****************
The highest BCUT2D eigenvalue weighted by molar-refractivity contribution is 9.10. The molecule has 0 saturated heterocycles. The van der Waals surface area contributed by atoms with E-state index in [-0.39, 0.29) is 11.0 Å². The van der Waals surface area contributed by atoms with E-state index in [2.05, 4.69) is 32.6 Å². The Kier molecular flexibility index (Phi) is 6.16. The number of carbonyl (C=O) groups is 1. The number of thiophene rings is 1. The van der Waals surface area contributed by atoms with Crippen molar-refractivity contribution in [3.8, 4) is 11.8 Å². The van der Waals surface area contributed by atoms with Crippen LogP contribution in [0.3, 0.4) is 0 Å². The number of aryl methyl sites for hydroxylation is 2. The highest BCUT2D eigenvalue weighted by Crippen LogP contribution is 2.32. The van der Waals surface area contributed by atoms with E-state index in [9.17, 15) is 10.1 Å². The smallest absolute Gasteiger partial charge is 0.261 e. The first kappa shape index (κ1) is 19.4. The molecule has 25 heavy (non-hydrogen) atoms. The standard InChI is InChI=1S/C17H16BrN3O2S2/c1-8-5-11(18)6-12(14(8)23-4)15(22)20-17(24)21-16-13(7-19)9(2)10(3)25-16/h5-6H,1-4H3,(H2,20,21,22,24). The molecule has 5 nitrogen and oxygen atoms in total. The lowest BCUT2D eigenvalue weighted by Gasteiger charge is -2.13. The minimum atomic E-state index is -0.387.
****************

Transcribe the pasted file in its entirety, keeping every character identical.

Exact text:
The highest BCUT2D eigenvalue weighted by molar-refractivity contribution is 9.10. The molecule has 0 saturated heterocycles. The van der Waals surface area contributed by atoms with E-state index in [-0.39, 0.29) is 11.0 Å². The van der Waals surface area contributed by atoms with E-state index in [2.05, 4.69) is 32.6 Å². The Kier molecular flexibility index (Phi) is 6.16. The number of carbonyl (C=O) groups is 1. The number of thiophene rings is 1. The van der Waals surface area contributed by atoms with Crippen molar-refractivity contribution in [3.8, 4) is 11.8 Å². The van der Waals surface area contributed by atoms with Crippen LogP contribution in [0.3, 0.4) is 0 Å². The number of aryl methyl sites for hydroxylation is 2. The highest BCUT2D eigenvalue weighted by Crippen LogP contribution is 2.32. The van der Waals surface area contributed by atoms with E-state index in [9.17, 15) is 10.1 Å². The smallest absolute Gasteiger partial charge is 0.261 e. The first kappa shape index (κ1) is 19.4. The molecule has 25 heavy (non-hydrogen) atoms. The standard InChI is InChI=1S/C17H16BrN3O2S2/c1-8-5-11(18)6-12(14(8)23-4)15(22)20-17(24)21-16-13(7-19)9(2)10(3)25-16/h5-6H,1-4H3,(H2,20,21,22,24). The molecule has 5 nitrogen and oxygen atoms in total. The lowest BCUT2D eigenvalue weighted by Gasteiger charge is -2.13. The minimum atomic E-state index is -0.387.